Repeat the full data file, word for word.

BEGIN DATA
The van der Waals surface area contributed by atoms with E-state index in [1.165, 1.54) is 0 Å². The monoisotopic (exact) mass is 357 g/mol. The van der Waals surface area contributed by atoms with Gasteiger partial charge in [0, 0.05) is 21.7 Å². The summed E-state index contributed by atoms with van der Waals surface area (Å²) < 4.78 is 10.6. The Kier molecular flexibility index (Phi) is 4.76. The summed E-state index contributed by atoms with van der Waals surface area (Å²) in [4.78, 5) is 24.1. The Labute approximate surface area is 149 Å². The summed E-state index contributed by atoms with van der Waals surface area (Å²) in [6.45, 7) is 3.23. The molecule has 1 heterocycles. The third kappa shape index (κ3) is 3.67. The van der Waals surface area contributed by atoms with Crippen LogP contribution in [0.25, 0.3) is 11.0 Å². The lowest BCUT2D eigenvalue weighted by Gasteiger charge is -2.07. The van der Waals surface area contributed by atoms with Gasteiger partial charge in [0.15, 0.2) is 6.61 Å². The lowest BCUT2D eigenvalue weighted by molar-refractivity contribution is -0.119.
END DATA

The van der Waals surface area contributed by atoms with E-state index in [1.165, 1.54) is 0 Å². The monoisotopic (exact) mass is 357 g/mol. The van der Waals surface area contributed by atoms with Gasteiger partial charge in [0, 0.05) is 21.7 Å². The summed E-state index contributed by atoms with van der Waals surface area (Å²) < 4.78 is 10.6. The Kier molecular flexibility index (Phi) is 4.76. The summed E-state index contributed by atoms with van der Waals surface area (Å²) in [4.78, 5) is 24.1. The Labute approximate surface area is 149 Å². The summed E-state index contributed by atoms with van der Waals surface area (Å²) in [6.45, 7) is 3.23. The molecule has 1 heterocycles. The third kappa shape index (κ3) is 3.67. The van der Waals surface area contributed by atoms with Crippen LogP contribution in [0.25, 0.3) is 11.0 Å². The lowest BCUT2D eigenvalue weighted by Gasteiger charge is -2.07. The van der Waals surface area contributed by atoms with Gasteiger partial charge in [0.15, 0.2) is 6.61 Å². The lowest BCUT2D eigenvalue weighted by molar-refractivity contribution is -0.119.